Food Scrap Crafts

Difficult to say, fun to do. Most of these crafts utilize ingredients and materials you probably already have in your kitchen! 

Homemade Citrus Garland

Commonly associated with the holiday season, citrus garlands add natural beauty and color to your space any time of the year. You can watch our how-to video here or try this version where you don’t even need to turn on the oven.

Incorporate lemons, limes, grapefruit and more to play with color and size.

Vegetable-based water colors

To make these truly non-toxic, safe to pour down the drain water colors, all you need are veggies/veggies scraps, water, and a stove top. Follow the instructions in this post to create water colors of your own. This is an especially fun one to do with kids.


Homemade Dog Treats

Make your good boi treats from kitchen scraps! 

  • 1/2 cup unseasoned mashed, cooked sweet potatoes
  • 3/4 cup water
  • 1 egg, lightly beaten
  • 2 cups finely chopped, cooked turkey or chicken meat (no skin or bones)
  • 2 cups whole wheat flour

Preheat oven to 350°F.

In a medium bowl, combine sweet potatoes, water, and egg and stir until incorporated. Add chicken and flour and stir again until well combined. Batter will be very thick and sticky.

Use a spreader to spread the dough evenly onto a parchment-lined baking sheet to form a rectangle at about 1/2″ thickness. Use a knife or pizza cutter to score the dough into rectangles of whatever size you’d like. Consider your dogs size at this point. You can also use cookie cutters to make shapes. If you do this, we recommend spreading the dough on a lightly floured work surface first, then cutting out and transferring to the baking sheet for baking.

Bake for about 30 minutes, until the dog treats are lightly golden brown. Cool completely and then break along the score lines or use a knife or pizza cutter to cut along the score lines.

Store in the refrigerator for a few weeks. For long term (a few months), store in an airtight container in the freezer and thaw before serving.

Potato Stamp Art

Oops, did your potatoes turn green? Don’t eat them, make stamps instead. Adults will need to help younger kids using the knife.

Cut the potato in half with a kitchen knife. Don’t let the potato dry out too much as this will distort the design.

Use a pencil or marker or cookie cutter to draw/imprint the desired shape onto the surface of the potato.

Cut around this shape with a kitchen knife, leaving the design so it is raised on the surface of the potato. Use this method if using cookie cutters.

Using a serrated knife will give a textured surface. Use a fork or skewer to make tiny holes in the potato for added design interest.

Pour paint onto a plate and dab the potato in the paint, ensuring that the surface is evenly coated.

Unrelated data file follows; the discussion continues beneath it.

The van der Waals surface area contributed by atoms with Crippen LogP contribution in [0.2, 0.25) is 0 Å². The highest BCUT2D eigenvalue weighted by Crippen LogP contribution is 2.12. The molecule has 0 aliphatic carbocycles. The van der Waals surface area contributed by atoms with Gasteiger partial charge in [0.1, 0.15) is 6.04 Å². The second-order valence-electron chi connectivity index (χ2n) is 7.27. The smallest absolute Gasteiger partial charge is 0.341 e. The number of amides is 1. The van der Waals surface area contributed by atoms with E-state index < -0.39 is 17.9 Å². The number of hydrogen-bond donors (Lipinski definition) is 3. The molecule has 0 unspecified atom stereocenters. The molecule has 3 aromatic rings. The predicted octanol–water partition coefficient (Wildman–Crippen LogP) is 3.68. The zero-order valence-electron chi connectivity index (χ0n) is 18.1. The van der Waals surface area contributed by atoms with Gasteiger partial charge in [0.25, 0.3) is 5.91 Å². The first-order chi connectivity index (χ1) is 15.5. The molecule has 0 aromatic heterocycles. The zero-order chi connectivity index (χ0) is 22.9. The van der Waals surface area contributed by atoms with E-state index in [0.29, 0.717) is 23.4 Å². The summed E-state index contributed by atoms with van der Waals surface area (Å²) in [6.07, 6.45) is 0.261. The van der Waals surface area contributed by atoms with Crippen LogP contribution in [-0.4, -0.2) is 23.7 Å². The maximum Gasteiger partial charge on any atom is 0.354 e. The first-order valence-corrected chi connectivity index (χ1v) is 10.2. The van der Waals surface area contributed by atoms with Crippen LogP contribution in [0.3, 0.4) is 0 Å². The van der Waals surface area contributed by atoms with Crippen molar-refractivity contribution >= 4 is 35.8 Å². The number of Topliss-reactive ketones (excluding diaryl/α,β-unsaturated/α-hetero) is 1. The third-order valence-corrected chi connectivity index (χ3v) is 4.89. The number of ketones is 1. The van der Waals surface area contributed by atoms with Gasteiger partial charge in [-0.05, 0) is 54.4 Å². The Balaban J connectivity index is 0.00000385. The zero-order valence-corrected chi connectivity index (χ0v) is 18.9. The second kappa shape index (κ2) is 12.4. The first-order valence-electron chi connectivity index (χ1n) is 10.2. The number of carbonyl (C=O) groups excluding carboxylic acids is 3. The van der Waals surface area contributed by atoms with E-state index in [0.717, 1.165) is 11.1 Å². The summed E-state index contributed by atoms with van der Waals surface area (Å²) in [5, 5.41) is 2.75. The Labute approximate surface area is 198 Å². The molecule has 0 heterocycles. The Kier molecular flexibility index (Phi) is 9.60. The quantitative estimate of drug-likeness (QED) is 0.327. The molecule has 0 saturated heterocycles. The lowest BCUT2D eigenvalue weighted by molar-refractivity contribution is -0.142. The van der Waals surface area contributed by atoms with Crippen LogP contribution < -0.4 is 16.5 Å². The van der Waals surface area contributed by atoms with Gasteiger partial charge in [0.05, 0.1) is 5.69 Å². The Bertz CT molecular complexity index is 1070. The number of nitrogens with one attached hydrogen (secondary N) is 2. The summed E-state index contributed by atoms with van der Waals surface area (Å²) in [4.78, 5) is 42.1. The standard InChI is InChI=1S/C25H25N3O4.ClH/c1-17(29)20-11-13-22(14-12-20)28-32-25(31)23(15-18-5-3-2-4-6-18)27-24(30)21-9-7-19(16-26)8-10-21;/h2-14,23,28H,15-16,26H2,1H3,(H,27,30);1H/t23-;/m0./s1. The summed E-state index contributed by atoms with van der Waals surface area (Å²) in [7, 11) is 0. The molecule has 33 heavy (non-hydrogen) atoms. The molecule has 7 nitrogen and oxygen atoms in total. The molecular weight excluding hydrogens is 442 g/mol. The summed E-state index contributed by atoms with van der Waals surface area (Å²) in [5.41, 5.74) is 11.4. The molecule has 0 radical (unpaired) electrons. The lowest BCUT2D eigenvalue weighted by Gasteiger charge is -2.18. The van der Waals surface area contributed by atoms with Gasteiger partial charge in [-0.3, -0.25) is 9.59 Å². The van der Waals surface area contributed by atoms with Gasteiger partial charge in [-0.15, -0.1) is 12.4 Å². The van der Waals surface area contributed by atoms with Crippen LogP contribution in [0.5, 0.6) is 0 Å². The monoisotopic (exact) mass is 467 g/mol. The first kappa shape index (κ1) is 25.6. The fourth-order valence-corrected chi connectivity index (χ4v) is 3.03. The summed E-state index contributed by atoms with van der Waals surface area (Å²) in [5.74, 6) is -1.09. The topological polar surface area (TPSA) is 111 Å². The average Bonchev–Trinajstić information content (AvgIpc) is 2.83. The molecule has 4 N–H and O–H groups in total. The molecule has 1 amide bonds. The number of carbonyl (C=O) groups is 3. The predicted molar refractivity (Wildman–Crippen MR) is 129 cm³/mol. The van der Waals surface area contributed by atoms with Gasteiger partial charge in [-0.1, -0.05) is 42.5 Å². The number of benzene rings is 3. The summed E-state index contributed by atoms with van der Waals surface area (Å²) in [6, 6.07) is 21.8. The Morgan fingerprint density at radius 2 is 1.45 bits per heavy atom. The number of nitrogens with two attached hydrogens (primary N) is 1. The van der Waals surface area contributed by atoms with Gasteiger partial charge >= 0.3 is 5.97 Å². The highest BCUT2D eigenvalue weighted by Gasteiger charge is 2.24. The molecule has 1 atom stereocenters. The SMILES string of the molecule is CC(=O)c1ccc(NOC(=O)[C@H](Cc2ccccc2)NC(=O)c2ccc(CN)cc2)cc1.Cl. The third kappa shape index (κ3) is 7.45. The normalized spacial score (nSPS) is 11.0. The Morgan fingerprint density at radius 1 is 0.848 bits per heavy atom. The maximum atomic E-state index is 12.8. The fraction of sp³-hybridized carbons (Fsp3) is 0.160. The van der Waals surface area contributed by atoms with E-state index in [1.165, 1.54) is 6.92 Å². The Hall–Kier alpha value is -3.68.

If there is too much paint on the potato stamp it will slip when stamped onto paper. Stamp the potato onto scratch paper a couple of times to remove excess paint.

Press the potato stamp onto the paper, card, or project. You should be able to use the stamp several times before needing to dip it in paint again. The potato can be washed after use and used again with another color.

Let the paint dry completely before decorating or finishing the design.


Quick Pickles

Pickling is a food preservation technique that extends the life & deliciousness of most veggies. Summer is the ideal time to pull quick pickles from the fridge. Make cool, briney, and crunchy quick pickles with kids and maybe they’ll eat a pickled carrot spear at dinner tonight!

  • 1 pound fresh vegetables, such as cucumbers, carrots, green beans, onions, cherry tomatoes, radishes, or okra
  • 2 sprigs fresh herbs, such as thyme, dill, or rosemary (optional)
  • 1 to 2 teaspoons whole spices, such as black peppercorns, coriander, or mustard seeds (optional)
  • 1 teaspoon dried herbs or ground spices (optional)
  • 2 cloves garlic, smashed or sliced or a few slices of fresh ginger (optional)
  • 1 cup vinegar, such as white, apple cider, or rice
  • 1 cup water
  • 1 tablespoon kosher salt
  • 1 tablespoon granulated sugar (optional)

Wash 2 wide-mouth pint jars, lids, and rings in warm, soapy water and rinse well. Set aside to dry, or dry completely by hand.

Wash and dry the vegetables. Peel the carrots. Trim the end of beans. Cut vegetables into desired shapes and sizes, etc. 

Divide the herbs, spices, or garlic you are using between the jars. Pack the vegetables into the jars, making sure there is a 1/2 inch of space from the rim of the jar to the tops of the vegetables. Pack them in as tightly as you can without smashing.

Place the vinegar, water, salt, and sugar (if using) in a small saucepan over high heat. Bring to a boil, stirring to dissolve the salt and sugar. Pour the brine over the vegetables, filling each jar to within 1/2 inch of the top. 

Gently tap the jars against the counter a few times to remove all the air bubbles. Top off with more brine if necessary. Place the lids on the jars and screw on the rings until tight.

Let the jars cool to room temperature. Store the pickles in the refrigerator. The pickles will improve with flavor as they age — try to wait at least 12 hours before cracking them open, but 48 hours is best.